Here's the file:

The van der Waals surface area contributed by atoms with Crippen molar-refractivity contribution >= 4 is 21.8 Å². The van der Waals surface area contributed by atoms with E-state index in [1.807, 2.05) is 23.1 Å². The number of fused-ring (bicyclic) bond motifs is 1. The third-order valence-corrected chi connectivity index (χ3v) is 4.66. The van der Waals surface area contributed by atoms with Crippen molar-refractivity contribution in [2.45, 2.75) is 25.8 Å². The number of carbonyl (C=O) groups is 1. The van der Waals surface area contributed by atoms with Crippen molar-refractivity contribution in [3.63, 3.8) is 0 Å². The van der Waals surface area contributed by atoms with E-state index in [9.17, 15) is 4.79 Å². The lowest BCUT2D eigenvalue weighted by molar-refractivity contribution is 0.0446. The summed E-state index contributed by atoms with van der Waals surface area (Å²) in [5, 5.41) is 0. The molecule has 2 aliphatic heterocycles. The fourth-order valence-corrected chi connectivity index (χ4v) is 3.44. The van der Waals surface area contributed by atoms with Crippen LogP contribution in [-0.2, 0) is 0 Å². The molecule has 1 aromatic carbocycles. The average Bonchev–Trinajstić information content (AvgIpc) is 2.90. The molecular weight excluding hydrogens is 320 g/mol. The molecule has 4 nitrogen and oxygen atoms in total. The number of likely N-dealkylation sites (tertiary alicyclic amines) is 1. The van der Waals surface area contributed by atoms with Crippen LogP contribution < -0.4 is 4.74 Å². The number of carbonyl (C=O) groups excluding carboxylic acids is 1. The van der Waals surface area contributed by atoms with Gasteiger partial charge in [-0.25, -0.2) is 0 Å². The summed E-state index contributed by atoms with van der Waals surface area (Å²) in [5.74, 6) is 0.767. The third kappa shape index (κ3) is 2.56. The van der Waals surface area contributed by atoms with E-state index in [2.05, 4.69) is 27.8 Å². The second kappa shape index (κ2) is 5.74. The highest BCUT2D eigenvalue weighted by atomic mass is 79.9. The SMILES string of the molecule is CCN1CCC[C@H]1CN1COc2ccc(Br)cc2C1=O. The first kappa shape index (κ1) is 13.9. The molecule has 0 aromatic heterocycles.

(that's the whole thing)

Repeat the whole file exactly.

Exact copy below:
The van der Waals surface area contributed by atoms with Crippen molar-refractivity contribution >= 4 is 21.8 Å². The van der Waals surface area contributed by atoms with E-state index in [1.807, 2.05) is 23.1 Å². The number of fused-ring (bicyclic) bond motifs is 1. The third-order valence-corrected chi connectivity index (χ3v) is 4.66. The van der Waals surface area contributed by atoms with Crippen molar-refractivity contribution in [2.45, 2.75) is 25.8 Å². The number of carbonyl (C=O) groups is 1. The van der Waals surface area contributed by atoms with Crippen molar-refractivity contribution in [3.63, 3.8) is 0 Å². The van der Waals surface area contributed by atoms with E-state index in [9.17, 15) is 4.79 Å². The lowest BCUT2D eigenvalue weighted by molar-refractivity contribution is 0.0446. The summed E-state index contributed by atoms with van der Waals surface area (Å²) in [5, 5.41) is 0. The molecule has 2 aliphatic heterocycles. The fourth-order valence-corrected chi connectivity index (χ4v) is 3.44. The van der Waals surface area contributed by atoms with Crippen LogP contribution in [-0.2, 0) is 0 Å². The molecule has 1 aromatic carbocycles. The average Bonchev–Trinajstić information content (AvgIpc) is 2.90. The molecular weight excluding hydrogens is 320 g/mol. The molecule has 4 nitrogen and oxygen atoms in total. The number of likely N-dealkylation sites (tertiary alicyclic amines) is 1. The van der Waals surface area contributed by atoms with Crippen LogP contribution < -0.4 is 4.74 Å². The number of carbonyl (C=O) groups excluding carboxylic acids is 1. The van der Waals surface area contributed by atoms with Gasteiger partial charge in [-0.25, -0.2) is 0 Å². The summed E-state index contributed by atoms with van der Waals surface area (Å²) in [5.74, 6) is 0.767. The third kappa shape index (κ3) is 2.56. The van der Waals surface area contributed by atoms with E-state index in [2.05, 4.69) is 27.8 Å². The second kappa shape index (κ2) is 5.74. The highest BCUT2D eigenvalue weighted by atomic mass is 79.9. The SMILES string of the molecule is CCN1CCC[C@H]1CN1COc2ccc(Br)cc2C1=O. The first kappa shape index (κ1) is 13.9. The molecule has 0 aromatic heterocycles.